Is it any different from my roommate who claimed to have enormous wealth and influence yet feared me entering my own apartment?

Although these fears are not rational, this doesn’t mean that they are the same as mental illness. When we say the alt-right is crazy, we’re talking about bad assumptions and inconsistent logic, circuitous fallacies like in my friend’s joke. We don’t mean that they believe their roommates are secret agents. Richard Spencer would consider the man who fears the FBI is tapping his phone lines to listen to his rap music to be just another Untermensch.

I don’t suggest that my roommate was a Nazi because he was mentally ill. I don’t know the nature of his mental illness, although based on the abruptness and magnitude of the change I witnessed, I’d wager it was quite severe. Nonetheless, mental illness made it easier for Nazis to corrupt him, especially in a climate where the far-right shouts vague conspiracies and the President calls them fine people. As T.M. Luhrmann said of schizophrenic patients in different countries, voices heard in India were “considerably less violent” than those in America, often commanding the listener “to do domestic chores - to cook, clean, eat, bathe.” Is it any wonder that after coming to this country, Fritz’s insanity might manifest as alt-right paranoia?

There is, of course, the chance that all of this existed before he came here. Perhaps he lied about his tolerance, open-mindedness, and liberal sympathies. But that only raises the question of why a paranoid, racist anti-Semite would want to move to America.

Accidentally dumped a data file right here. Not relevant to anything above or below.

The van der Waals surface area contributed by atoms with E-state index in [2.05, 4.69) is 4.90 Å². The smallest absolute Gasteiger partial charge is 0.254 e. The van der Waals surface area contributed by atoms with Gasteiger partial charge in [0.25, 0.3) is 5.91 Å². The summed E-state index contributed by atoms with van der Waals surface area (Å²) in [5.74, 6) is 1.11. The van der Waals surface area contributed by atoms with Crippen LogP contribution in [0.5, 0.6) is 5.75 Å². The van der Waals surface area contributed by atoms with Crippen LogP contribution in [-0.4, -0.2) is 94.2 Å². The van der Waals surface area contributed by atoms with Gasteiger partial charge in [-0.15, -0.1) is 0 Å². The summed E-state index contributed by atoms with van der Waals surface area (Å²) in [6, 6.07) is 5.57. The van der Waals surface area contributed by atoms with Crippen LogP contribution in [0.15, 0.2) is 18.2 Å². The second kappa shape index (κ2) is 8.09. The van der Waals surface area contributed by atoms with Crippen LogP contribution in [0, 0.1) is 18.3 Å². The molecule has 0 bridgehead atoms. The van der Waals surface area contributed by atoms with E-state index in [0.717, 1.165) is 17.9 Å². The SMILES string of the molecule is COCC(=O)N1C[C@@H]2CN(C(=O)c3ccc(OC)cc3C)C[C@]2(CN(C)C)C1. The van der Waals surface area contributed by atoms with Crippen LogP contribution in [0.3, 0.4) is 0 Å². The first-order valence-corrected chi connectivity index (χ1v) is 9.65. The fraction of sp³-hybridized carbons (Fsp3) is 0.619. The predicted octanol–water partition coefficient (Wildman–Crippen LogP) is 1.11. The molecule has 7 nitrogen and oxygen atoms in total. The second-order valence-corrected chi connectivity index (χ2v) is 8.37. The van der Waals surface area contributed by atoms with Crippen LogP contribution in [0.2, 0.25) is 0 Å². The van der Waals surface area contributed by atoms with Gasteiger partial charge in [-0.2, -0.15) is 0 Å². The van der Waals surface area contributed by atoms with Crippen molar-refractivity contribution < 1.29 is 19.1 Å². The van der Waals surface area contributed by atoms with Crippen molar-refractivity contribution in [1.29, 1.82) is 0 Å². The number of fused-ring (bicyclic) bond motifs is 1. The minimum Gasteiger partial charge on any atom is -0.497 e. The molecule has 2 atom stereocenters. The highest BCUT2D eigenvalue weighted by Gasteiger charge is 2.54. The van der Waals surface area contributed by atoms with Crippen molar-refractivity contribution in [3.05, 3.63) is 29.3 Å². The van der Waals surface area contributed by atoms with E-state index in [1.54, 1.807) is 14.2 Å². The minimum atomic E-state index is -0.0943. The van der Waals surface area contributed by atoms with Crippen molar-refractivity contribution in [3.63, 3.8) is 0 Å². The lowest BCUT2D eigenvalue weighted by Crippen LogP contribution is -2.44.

As I contemplate that ruined bottle of Moet, I consider what fear ought to mean. We should not fear the Jews, a nebulous idea of the deep state, or that intelligence agencies want to disrupt our debut on Soundcloud. This is the irrational fear.

Powerful, established men are likelier to be conservative and hence more susceptible to fear, including the irrational fear that frames equality as a threat, as it means they must relinquish the reins they hold over their marginalized subjects. That irrational fear also targets some of their same subjects: the mentally ill, the confused, the people without their faculties.  

The rational fear should be of the powerful, the dangerous, and the exploitation of the downtrodden.

We should fear the strength that landlords hold over tenants, even when other tenants have threatened them. We should fear how society expects women to bear the weight of men’s aggression, such as when those same landlords told me: “I suggest you try to pick better roommates in the future.” We should fear how Nazis bring fascist ideology to debates and get treated as people whose ideas we need to hear and discuss. We should fear how this ideology might target those who can’t get treatment for their mental illness because a broken healthcare system doesn’t permit it. We should fear that a man like Fritz can devolve into antisemitism after three months in this country.

Fear let me write this article, because I wanted to express my solidarity with all those who also combat the paranoid bigotry they see developing around them.

L’chaim, Fritz.

About the author

Stephanie Mark is a queer trans woman living in Denver, Colorado who writes everything from essays about leftist politics to screenplays about monster hunters. She has been published in, among others, Hair Trigger 2.0, Progenitor, and The Festival Review.